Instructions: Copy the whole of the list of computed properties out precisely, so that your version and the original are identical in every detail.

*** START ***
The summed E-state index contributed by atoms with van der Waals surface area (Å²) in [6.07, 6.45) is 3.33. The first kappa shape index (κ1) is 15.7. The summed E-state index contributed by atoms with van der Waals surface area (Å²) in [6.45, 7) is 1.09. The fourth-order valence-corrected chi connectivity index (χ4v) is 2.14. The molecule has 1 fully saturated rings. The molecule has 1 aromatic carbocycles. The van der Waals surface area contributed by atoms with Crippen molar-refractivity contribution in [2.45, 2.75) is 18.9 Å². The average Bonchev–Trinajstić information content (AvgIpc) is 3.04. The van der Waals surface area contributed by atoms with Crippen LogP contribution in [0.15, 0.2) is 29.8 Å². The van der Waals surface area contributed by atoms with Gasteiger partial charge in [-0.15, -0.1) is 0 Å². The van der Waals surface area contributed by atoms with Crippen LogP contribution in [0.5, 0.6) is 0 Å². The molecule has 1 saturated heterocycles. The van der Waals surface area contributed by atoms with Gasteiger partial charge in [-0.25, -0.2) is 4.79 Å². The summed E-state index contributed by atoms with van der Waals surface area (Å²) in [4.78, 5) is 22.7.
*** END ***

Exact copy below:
The summed E-state index contributed by atoms with van der Waals surface area (Å²) in [6.07, 6.45) is 3.33. The first kappa shape index (κ1) is 15.7. The summed E-state index contributed by atoms with van der Waals surface area (Å²) in [6.45, 7) is 1.09. The fourth-order valence-corrected chi connectivity index (χ4v) is 2.14. The molecule has 1 fully saturated rings. The molecule has 1 aromatic carbocycles. The van der Waals surface area contributed by atoms with Crippen molar-refractivity contribution in [2.45, 2.75) is 18.9 Å². The average Bonchev–Trinajstić information content (AvgIpc) is 3.04. The van der Waals surface area contributed by atoms with Crippen LogP contribution in [0.15, 0.2) is 29.8 Å². The van der Waals surface area contributed by atoms with Gasteiger partial charge in [-0.15, -0.1) is 0 Å². The van der Waals surface area contributed by atoms with Crippen LogP contribution in [0.5, 0.6) is 0 Å². The molecule has 1 saturated heterocycles. The van der Waals surface area contributed by atoms with Gasteiger partial charge in [-0.25, -0.2) is 4.79 Å². The summed E-state index contributed by atoms with van der Waals surface area (Å²) in [4.78, 5) is 22.7.